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Richard Whitley, MD, FIDSA, president of the Infectious Diseases Society of America (IDSA), has written a letter to CDC director Thomas Frieden relating to the draft guidance, "Prevention Strategies for Seasonal Influenza in Healthcare Settings."
Richard Whitley, MD, FIDSA, president of the Infectious Diseases Society of America (IDSA), has written a letter to CDC director Thomas Frieden relating to the draft guidance, "Prevention Strategies for Seasonal Influenza in Healthcare Settings." The IDSA says it supports the CDCs draft guidance concerning infection prevention and control measures that should be implemented in response to seasonal and H1N1 influenza, but notes the guidance should also support mandatory influenza immunization of healthcare workers.
In the letter Whitley notes, "IDSA welcomes the proposed update, which replaces the previous seasonal influenza guidance and the Interim Guidance on Infection Control Measures for 2009 H1N1 Influenza in Healthcare Settings, to recommend that healthcare workers (HCWs) wear face masks around patients with confirmed or suspected influenza, wear respirator devices during aerosol-generating procedures and utilize negative pressure rooms, when available, during higher-risk procedures. While IDSA took issue with the 2009 federal guidance on the use of N95 respirator devices, we appreciate the remedial action that CDC is proposing, which responds in large part to our concerns and the concerns of other experts. The proposed revisions on personal protective equipment (PPE) for HCWs are more closely aligned with the safety precautions supported by IDSA members and othersprecautions that are evidence-based and supported by the best available science. IDSA welcomes future opportunities to work closely with the U.S. Department of Health and Human Services (HHS), CDC, and Occupational Safety and Health Administration (OSHA) to ensure that all decisions affecting HCWs and patient safety are science-based. In July and November 2009 joint letters, IDSA, the Society for Healthcare Epidemiology of America (SHEA) and the Association for Professionals in Infection Control and Epidemiology (APIC) outlined control measures for use in healthcare facilities during care of patients with suspected or confirmed novel H1N1 influenza infection and expressed concern with the federal PPE guidance issued last year. Our primary goal continues to be the effective delivery of patient care while protecting both HCWs and patients from acquiring influenza in healthcare settings."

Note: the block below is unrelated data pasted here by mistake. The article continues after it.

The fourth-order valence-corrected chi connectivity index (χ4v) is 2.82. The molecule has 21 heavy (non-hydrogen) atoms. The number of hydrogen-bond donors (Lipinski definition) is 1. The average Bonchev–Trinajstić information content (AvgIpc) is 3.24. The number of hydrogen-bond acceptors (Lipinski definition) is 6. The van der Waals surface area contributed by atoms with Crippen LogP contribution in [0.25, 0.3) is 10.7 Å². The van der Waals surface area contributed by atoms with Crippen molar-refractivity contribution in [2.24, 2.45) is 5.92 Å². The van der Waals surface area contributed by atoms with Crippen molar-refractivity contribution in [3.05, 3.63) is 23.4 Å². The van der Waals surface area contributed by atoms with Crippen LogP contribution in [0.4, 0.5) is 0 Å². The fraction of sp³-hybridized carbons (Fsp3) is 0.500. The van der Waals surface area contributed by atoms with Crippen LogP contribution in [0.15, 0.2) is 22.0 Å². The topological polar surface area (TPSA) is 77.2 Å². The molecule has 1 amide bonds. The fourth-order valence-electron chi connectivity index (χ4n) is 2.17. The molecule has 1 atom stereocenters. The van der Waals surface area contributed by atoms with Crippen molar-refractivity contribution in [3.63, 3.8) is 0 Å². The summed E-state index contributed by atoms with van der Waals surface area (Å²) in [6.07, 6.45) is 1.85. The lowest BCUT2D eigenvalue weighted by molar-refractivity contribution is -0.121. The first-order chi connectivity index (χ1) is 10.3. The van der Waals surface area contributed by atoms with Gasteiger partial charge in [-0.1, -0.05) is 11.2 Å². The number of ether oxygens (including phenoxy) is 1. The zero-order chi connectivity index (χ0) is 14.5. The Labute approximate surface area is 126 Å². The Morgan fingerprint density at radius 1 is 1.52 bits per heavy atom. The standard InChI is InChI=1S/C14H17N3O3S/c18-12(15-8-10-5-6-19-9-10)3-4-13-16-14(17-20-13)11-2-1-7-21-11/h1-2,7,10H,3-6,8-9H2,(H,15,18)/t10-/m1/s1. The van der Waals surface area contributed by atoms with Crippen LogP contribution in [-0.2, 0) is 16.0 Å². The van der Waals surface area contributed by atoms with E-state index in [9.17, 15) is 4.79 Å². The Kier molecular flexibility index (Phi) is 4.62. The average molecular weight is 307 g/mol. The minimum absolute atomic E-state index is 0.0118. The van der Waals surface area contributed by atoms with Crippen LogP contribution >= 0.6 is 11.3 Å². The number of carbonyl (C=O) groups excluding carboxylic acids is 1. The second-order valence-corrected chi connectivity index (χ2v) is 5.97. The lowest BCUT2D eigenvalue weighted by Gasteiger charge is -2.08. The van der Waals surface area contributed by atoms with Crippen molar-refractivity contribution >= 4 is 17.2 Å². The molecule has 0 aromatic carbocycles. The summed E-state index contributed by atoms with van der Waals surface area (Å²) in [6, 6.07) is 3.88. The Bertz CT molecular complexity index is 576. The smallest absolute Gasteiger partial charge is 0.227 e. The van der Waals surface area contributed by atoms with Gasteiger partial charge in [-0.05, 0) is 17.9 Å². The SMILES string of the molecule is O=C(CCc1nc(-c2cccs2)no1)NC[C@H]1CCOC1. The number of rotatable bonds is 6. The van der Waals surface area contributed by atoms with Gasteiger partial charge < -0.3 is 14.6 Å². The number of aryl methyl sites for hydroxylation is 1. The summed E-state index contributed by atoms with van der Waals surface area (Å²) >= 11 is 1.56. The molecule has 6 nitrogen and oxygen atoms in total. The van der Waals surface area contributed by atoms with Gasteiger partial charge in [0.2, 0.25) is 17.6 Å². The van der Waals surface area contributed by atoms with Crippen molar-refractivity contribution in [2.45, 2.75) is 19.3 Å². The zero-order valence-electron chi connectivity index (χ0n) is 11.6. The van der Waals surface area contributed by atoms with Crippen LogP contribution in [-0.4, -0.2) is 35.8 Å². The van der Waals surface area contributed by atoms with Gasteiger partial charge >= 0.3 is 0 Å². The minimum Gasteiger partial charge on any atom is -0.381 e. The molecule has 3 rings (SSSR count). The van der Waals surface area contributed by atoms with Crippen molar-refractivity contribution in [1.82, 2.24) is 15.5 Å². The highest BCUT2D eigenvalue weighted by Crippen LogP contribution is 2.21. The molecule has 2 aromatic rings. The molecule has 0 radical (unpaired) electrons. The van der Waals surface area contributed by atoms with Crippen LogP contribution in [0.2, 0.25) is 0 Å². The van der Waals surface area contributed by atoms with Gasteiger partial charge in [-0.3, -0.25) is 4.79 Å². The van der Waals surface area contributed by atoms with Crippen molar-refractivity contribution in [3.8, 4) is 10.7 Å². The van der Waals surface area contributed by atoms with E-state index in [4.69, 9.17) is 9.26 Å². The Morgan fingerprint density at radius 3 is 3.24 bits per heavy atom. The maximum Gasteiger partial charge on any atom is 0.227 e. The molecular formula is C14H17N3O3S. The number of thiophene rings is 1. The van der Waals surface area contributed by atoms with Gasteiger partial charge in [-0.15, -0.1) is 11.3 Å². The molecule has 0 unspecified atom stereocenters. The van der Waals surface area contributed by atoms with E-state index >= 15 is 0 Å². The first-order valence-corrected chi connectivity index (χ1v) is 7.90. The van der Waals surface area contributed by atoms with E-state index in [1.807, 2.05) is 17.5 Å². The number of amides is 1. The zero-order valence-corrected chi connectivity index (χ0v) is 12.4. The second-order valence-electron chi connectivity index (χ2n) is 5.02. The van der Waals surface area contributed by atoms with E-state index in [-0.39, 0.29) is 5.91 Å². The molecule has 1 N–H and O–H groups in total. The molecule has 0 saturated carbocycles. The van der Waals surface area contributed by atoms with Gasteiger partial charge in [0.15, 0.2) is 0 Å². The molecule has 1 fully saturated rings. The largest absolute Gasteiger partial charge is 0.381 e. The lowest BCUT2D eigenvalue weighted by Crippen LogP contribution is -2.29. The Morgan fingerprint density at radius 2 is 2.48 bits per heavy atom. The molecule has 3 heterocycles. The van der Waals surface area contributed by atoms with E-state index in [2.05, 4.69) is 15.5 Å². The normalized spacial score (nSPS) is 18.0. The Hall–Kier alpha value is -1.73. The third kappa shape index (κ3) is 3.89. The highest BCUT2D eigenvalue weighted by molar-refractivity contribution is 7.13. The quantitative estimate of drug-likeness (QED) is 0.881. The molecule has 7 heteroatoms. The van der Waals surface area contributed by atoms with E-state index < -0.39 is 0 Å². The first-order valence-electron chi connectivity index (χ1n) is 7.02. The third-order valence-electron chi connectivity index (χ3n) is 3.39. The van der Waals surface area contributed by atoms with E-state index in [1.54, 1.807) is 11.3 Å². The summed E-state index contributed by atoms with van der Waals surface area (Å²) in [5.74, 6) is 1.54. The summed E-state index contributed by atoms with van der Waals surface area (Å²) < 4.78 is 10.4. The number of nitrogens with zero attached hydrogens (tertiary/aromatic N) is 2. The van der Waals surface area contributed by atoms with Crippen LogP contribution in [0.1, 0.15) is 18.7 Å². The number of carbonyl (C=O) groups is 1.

In the letter, the IDSA says it endorses the following principles: "Early recognition and identification of suspected seasonal and novel H1N1 influenza-infected patients upon presentation to a healthcare setting; Placing surgical masks on patients with suspected or confirmed seasonal or pandemic H1N1 influenza infection at the point of entry into any healthcare setting; Using surgical masks to cover the HCWs nose and mouth to prevent acquisition of influenza virus by droplets or hand contact during routine patient care activities; Placing patients with suspected or confirmed seasonal or pandemic H1N1 influenza infection in a single room, if available, or cohorting them with other patients infected with the same influenza virus; Strict adherence to hand hygiene, respiratory hygiene and cough etiquette; and Restricting visitors and HCWs with acute respiratory illnesses."
The IDSA adds that it believes it is crucial that guidance keeps pace with science and, as such, supports the CDCs current efforts: "It is in one area, however, that IDSA feels the guidance does not go far enough. We feel the CDC should provide a definitive recommendation for mandatory influenza vaccination of healthcare providers. IDSA supports universal immunization of HCWs against seasonal influenza by healthcare institutions (inpatient and outpatient) through mandatory vaccination programs, as these programs are likely to be the most effective means to protect patients against the transmission of seasonal influenza by HCWs. Employees who cannot be vaccinated due to medical contraindications, or because of vaccine supply shortages, or who sign a written declination choosing not to be vaccinated for religious reasons, should be required to wear masks or be re-assigned away from direct patient care. IDSA also is supportive of comprehensive educational efforts that inform HCWs about the benefits and risks of influenza immunization to both patients and HCWs. The rationale for this policy is as follows: The most recent data, including the CDCs April 2, 2010 Morbidity and Mortality Weekly Report, 59(12); 357-362 (enclosed), shows that organizations with a mandatory vaccination policy in place have a much higher immunization rate than those who have a voluntary program or no program at all. Several studies demonstrate that immunizing HCWs against influenza protects patients against acquiring the virus from HCWs, reducing both morbidity and mortality. Thus, universal immunization of HCWs against seasonal influenza is a critical patient safety issue. Immunizing HCWs against influenza also protects the individual HCW from falling ill, thus both protecting the HCW from potentially serious illness while maintaining an adequate workforce, which further protects patients. Decades of scientific data demonstrate Food and Drug Administration-approved influenza vaccines to be safe, effective, and cost-saving. Educational programs, declination policies and easy access to influenza immunization have resulted in modest improvements in coverage in many healthcare systems in recent years, but generally have not achieved acceptable levels of coverage. Despite extensive and sophisticated efforts, most successful educational programs still average only 40 percent to 70 percent rates of influenza vaccine coverage."
To read the rest of the letter on the IDSA Web site, CLICK HERE.